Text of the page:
A fascinating look at the autumn of 1922, when F. Scott Fitzgerald and Zelda returned to New York and the seeds for The Great Gatsby were sown
Sarah Churchwell is Professor of American Literature and Public Understanding of the Humanities at the University of East Anglia. She is the author of The Many Lives of Marilyn Monroe (Granta 2004), co-editor of Must Read: Rediscovering the Bestseller (Continuum 2012), and author of various scholarly articles, chapters and introductions. Her journalism has appeared in the Guardian, the New Statesman, the Independent, the New York Times Book Review, the TLS, the Observer, the Times, the Telegraph, the Spectator, and the Financial Times, among others, and she frequently appears on UK television and radio, discussing arts, culture, and all things American. Although she remains an American, she lives in London with her English husband.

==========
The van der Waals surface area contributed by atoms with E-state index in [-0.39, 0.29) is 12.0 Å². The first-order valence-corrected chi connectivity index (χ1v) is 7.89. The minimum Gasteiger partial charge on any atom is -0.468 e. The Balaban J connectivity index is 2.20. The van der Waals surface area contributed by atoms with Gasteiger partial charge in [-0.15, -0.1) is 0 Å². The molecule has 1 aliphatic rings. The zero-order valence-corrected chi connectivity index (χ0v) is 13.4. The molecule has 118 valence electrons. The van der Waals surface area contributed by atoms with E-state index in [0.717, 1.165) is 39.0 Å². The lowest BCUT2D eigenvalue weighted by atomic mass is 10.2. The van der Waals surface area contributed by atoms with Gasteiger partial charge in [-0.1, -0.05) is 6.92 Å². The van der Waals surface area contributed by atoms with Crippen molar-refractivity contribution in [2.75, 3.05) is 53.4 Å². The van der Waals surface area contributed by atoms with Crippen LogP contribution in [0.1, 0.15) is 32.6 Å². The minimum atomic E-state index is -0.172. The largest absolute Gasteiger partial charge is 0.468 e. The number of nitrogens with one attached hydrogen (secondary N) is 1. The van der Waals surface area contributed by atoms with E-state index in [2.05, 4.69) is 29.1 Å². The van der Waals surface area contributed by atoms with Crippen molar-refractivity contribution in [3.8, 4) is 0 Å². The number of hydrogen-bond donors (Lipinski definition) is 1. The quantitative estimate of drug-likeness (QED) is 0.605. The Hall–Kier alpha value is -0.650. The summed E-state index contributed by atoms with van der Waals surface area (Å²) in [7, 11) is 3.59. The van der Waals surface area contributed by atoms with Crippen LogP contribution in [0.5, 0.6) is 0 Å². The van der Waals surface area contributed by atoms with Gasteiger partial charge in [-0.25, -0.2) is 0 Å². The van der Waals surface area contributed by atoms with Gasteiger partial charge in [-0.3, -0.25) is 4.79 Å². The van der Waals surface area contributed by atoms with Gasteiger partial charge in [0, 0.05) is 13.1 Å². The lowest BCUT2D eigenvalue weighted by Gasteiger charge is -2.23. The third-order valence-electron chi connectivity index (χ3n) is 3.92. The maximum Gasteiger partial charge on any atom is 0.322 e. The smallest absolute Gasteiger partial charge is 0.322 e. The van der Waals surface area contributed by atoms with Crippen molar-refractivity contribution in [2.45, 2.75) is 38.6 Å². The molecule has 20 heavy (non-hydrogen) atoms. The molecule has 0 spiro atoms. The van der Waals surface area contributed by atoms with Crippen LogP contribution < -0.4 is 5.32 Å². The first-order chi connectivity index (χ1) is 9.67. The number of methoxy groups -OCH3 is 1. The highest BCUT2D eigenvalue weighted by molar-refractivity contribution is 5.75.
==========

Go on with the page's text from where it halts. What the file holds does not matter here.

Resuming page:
[Sarah Churchwell] tells the story crisply and intelligently, judiciously deploying Fitzgerald's eminently quotable literary remains, and also Zelda's, which are often even better, in a sprightly, enjoyable and slightly strange book: part "biography" of the novel, part sketch of the roaring 1920s, part brief account of the second half of Fitzgerald's life. Churchwell is perceptive and well-informed. Guardian